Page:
We ran across the graphic below this week and found it amusing. We’ve often taken to task the doomsday prophets in the investment community. They make their living trying to convince the world’s investors that another financial catastrophe is just around the corner. Given that there is always a reasonable chunk of the population who shares the view of the doomsayers, it’s a pretty lucrative gig. Of course their track record of predicting doom is extremely poor. As legendary economist Paul Samuelson said about the stock market: “it has predicted nine of the last five recessions”. So it is with the speakers of impending doom. See below the doom-speak from noted and oft-quoted doomer Marc Faber:
Here is just a smattering of Mr. Faber’s headlines from which the chart above is derived.
“Asset Markets Will Crash Like Titanic” – Bloomberg, January 6, 2016
“Dr. Doom calls bubble, adding to gloomy calls” – CNBC, Nov 2, 2015
“2014 crash will be worse than 1987’s” Marc Faber – CNBC, April 10, 2014
Marc Faber: “Look out! A 1987-style crash is coming.” – CNBC, August 8, 2013
Marc Faber: “We Could Experience A 1987-Style Crash This Year” – Business Insider, 5/10/2012
Faber: “The Dollar’s Value In The Future Will Be Zero” – Business Insider, 4/18/ 2011 ?The Bear Market Is Starting’ Marc Faber -CNBC, August 3, 2011
Faber on Hyperinflation: “Not A Matter Of If But When” – Business Insider, 9/23/2010
The important thing is the be aware that these showmen are just that. They are talking to a certain audience and are wrongly cast as an “expert” because they can make cogent arguments in supporting their position and have some pedigree behind them. But accurate in their predictions? See the chart above.
(For more on the folly of forecasting the stock market, see any of a number of articles from Barry Ritholtz including this one: Apprenticed Investor: The Folly of Forecasting)
(The above chart on Marc Faber was generated after his comments on CNBC recently. Here is a link to that interview: Marc Faber: S&P is set to crash 50%, giving back 5 years of gains)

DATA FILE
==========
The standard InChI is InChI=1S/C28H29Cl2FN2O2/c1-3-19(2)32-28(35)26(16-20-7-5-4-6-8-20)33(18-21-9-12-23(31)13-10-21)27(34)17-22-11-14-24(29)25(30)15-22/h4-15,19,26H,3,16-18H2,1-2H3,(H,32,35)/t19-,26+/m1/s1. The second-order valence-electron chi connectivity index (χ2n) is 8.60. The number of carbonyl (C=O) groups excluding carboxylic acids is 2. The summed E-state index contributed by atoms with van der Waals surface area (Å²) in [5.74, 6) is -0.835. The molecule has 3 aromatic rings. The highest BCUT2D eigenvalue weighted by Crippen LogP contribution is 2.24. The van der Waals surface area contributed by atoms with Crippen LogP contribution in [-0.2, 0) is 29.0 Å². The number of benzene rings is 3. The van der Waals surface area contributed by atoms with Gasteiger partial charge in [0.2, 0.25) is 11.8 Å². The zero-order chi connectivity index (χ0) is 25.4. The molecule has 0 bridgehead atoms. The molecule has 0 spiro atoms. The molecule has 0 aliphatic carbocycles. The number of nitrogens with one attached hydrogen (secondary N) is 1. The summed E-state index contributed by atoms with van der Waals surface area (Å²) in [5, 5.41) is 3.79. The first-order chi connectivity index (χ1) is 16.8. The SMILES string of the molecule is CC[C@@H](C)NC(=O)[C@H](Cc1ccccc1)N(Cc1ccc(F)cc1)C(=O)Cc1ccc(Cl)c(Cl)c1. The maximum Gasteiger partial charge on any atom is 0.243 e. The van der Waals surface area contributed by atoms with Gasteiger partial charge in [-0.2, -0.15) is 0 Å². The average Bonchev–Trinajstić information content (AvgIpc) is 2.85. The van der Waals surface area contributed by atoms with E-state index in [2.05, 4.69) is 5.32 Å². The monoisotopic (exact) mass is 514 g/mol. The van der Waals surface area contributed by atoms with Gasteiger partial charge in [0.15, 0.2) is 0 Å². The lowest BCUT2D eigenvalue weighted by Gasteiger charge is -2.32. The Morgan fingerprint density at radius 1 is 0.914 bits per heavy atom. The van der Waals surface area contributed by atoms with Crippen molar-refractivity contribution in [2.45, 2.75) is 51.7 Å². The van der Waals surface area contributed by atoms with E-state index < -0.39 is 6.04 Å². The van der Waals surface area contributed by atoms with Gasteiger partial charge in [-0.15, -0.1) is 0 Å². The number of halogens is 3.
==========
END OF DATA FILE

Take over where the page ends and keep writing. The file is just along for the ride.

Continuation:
Structural changes in U.S. labor
We’ve commented in the past on the changes in the labor force, typically referring to work published on Doug Short’s blog site. We return again to Mr. Short’s site for analysis of labor, this time focusing on the thick of the working age population and changes in that demographic. There has been a huge surge in the number of people working past what was once “retirement age”. Many reasons for that documented at the end of this article. But the conclusions are interesting if not sobering – the U.S. economy continues to wrestle with structural changes that have been a headwind for achieving the levels of employment we once enjoyed. Herewith is the article link: What Would It Take for the Prime U.S. Workforce to Fully Recover?
Investors began the week still joyous over the prior Friday’s solid jobs report. In that context, the quiet, flat Monday session was just fine. Tuesday saw another flat market day in the U.S. but strength in overseas markets. Wednesday offered a bit of a pullback with stocks ticking down -0.3%. The U.S. dollar slipped notably as interest rates fell back with the 10-year U.S. Treasury bond back at a 1.5% yield. Stocks busted out of the doldrums Thursday with a +0.5% rise on the back of strength in retail shares and a rebound in oil prices. But it was a one-day wonder as markets returned to their listless trading Friday with another flat day, the fourth tight range-bound session of the week.
Warm wishes and until next week.